There has been a very limited MTD ITSA pilot running, which was supposed to be expanded by now to cover the “vast majority of sole traders and landlords”. However, as of August 2021 all of the following are still excluded from the MTD ITSA pilot:

  • partnerships
  • individuals with more than one trade/ profession 
  • UK landlords letting property overseas
  • non-resident landlords letting UK property
  • anyone who has taxable income from sources other than their trade/profession.

There are currently only seven providers of software suitable for use in the MTD ITSA pilot.

New penalties for ITSA

The same “points means penalties” system that comes into effect for VAT from April 2022 will apply to submissions filed under MTD ITSA from April 2023.

HMRC confirmed there will be no soft landing for this new penalty system although it will be completely novel for taxpayers and accountants to get to grips with. 

What will happen?

There is no guarantee that Treasury ministers will listen to these sensible objections by the professional accountancy and tax bodies, but if they don’t, a period of chaos and disorder in the tax system will certainly be the result.     

Replies (117)

Please login or register to join the discussion.

avatar
By alialdabawi
20th Aug 2021 16:43

Given all that has been said on this, I think we need fewer 'sensible objections' and more bombshell-impact resistance to the existing plans for MTD regime (not limited to it's rollout).

Whether this comes from a cometh-the-hour, cometh-the-wo/man individual with clout taking this bull by the horns and amending compliance requirements to be more efficient-for-all-stakeholders, current MTD rule-making protagonists changing tack, mass non-compliance by agents &/or taxpayers in protest, mass MTU, a post-apocalyptic paper-based world, or any other high-impact change of course - all unlikely in my opinion - I personally think that nothing is likely to change.

Majority of rumblings coming from the accountancy sector in my observation. Is this down to exposure to what lies ahead - where taxpayers themselves are generally ignorant as it stands - or down to another reason?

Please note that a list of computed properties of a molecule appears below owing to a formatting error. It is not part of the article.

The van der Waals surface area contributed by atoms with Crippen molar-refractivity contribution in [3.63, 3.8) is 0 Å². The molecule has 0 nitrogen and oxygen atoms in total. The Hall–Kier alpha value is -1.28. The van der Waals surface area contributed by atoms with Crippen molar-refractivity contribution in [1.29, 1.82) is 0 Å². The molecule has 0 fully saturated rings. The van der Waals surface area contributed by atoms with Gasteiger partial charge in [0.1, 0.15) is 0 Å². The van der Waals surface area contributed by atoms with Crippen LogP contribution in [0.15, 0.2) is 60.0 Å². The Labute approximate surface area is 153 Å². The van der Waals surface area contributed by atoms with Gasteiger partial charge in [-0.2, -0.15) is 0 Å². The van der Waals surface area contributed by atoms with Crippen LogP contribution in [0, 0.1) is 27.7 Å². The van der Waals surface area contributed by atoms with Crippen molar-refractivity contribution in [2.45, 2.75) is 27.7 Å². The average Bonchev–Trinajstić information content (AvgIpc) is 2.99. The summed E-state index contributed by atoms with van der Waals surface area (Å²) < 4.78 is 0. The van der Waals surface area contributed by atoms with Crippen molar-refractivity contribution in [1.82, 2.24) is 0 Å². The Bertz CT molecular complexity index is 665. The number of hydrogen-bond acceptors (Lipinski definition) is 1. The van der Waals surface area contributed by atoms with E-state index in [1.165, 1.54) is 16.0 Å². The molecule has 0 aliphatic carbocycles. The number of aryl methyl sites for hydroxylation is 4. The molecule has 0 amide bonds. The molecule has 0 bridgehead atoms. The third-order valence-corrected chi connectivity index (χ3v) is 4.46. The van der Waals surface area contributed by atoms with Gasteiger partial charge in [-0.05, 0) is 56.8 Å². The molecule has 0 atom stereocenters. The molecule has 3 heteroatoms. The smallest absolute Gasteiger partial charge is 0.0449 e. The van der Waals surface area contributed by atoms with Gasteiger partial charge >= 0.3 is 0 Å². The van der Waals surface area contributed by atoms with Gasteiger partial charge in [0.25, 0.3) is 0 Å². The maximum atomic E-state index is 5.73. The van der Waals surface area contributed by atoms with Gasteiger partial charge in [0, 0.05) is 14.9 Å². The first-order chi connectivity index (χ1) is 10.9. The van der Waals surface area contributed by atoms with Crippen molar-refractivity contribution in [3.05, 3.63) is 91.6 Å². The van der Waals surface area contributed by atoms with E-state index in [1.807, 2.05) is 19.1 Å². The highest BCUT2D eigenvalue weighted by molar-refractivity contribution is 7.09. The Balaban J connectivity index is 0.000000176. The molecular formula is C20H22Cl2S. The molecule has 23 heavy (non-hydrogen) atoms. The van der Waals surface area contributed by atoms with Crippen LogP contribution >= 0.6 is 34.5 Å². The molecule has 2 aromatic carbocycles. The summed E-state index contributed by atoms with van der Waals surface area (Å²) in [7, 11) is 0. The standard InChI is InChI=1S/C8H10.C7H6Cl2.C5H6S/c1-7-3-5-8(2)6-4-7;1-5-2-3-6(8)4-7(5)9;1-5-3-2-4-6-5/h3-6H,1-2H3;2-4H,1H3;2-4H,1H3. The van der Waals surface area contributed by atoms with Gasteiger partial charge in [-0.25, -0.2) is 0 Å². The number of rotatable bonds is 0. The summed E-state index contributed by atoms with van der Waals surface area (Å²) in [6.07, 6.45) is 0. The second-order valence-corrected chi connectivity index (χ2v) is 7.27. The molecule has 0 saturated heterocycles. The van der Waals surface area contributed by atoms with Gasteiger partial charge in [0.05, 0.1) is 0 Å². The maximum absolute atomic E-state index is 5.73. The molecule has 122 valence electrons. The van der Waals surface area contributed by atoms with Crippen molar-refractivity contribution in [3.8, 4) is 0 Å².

Do the above - and what about other accountancy bodies not mentioned in the article - PBs truly believe they can change the course of this upcoming paradigm-shift to our profession and to our taxation system, or is this letter merely about the timescale and no other changes which are perhaps more substantial to the endgame of MTD? Is the above just a lip-service to their memberships as a show?

I get that accountants will retire as a direct result of MTDITSA - notwithstanding others who are planning to adapt & continue - surely those in practice have by far the most experience as a group in dealing with said compliances than any other group - PB officebods, taxpayers, software developers, other. Is there no way then that this sector can rally and generate a critical mass of resistance/voice which will have the impact on efficiency for all which currently only this sector - so it seems - can see will not happen?

Also discussed to no end is the value-add of PB membership to the 'small-fry' practitioner. Who will, apparently, be the ones most adversely impacted by MTDITSA in it's current guise. Is there no one from this sub-group who can lead the charge to make MTDITSA into a truly sensible set of rules benefitting all stakeholders. I know my limitations and I am not the right person for this. But anyone who can see this all the way through would have my support and - I'm confident - the support of many others.

MTDVAT showed us that even the House of Lords giving HMRC's rollout a scathing report, accusing HMRC of underestimating the difficulties that will be faced, motivated by increased revenue rather than increased taxpayer efficiency, unconvinced that errors and the tax gap will be reduced - all did nothing to impact the rollout. If my memory serves me correctly, PBs also had their share of concerns. Do HMRC *just*not*care* about ANY stakeholder other than themselves as the collectors of tax? And to extrapolate, how much of the tax gap has been reduced as a direct result of MTDVAT?

I think the HMRC in it's current guise - arrogant, incompetent, incapable, inefficient, accusatory - frankly is unfit for purpose and heads need to roll. Jim Harra or predecessors haven't been on an overseas beach since the conception of MTD - they have been working throughout it's development and rollout and heads need to roll for MTD and frankly for any number of HMRC's long-existing incompetence on basics.